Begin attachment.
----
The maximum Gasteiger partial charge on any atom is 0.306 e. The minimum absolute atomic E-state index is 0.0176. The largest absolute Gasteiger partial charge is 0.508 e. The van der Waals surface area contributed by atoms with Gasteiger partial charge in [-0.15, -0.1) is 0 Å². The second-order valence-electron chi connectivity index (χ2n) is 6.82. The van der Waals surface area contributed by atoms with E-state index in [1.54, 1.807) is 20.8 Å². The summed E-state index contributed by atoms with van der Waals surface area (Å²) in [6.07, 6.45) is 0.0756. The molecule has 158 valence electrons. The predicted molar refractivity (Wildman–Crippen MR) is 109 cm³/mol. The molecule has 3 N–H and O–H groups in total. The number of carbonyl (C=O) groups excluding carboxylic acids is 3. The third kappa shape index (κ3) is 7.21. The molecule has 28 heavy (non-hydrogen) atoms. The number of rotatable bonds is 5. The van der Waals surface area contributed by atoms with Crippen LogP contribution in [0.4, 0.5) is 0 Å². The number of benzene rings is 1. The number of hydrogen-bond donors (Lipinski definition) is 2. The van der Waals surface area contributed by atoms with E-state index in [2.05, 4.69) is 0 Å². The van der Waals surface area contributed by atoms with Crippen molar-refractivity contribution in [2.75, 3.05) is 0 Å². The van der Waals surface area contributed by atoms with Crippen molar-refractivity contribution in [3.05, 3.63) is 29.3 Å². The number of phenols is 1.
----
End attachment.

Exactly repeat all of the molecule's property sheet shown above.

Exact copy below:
The maximum Gasteiger partial charge on any atom is 0.306 e. The minimum absolute atomic E-state index is 0.0176. The largest absolute Gasteiger partial charge is 0.508 e. The van der Waals surface area contributed by atoms with Gasteiger partial charge in [-0.15, -0.1) is 0 Å². The second-order valence-electron chi connectivity index (χ2n) is 6.82. The van der Waals surface area contributed by atoms with E-state index in [1.54, 1.807) is 20.8 Å². The summed E-state index contributed by atoms with van der Waals surface area (Å²) in [6.07, 6.45) is 0.0756. The molecule has 158 valence electrons. The predicted molar refractivity (Wildman–Crippen MR) is 109 cm³/mol. The molecule has 3 N–H and O–H groups in total. The number of carbonyl (C=O) groups excluding carboxylic acids is 3. The third kappa shape index (κ3) is 7.21. The molecule has 28 heavy (non-hydrogen) atoms. The number of rotatable bonds is 5. The van der Waals surface area contributed by atoms with Crippen LogP contribution in [0.4, 0.5) is 0 Å². The number of benzene rings is 1. The number of hydrogen-bond donors (Lipinski definition) is 2. The van der Waals surface area contributed by atoms with E-state index in [2.05, 4.69) is 0 Å². The van der Waals surface area contributed by atoms with Crippen molar-refractivity contribution in [2.75, 3.05) is 0 Å². The van der Waals surface area contributed by atoms with Crippen molar-refractivity contribution in [3.05, 3.63) is 29.3 Å². The number of phenols is 1.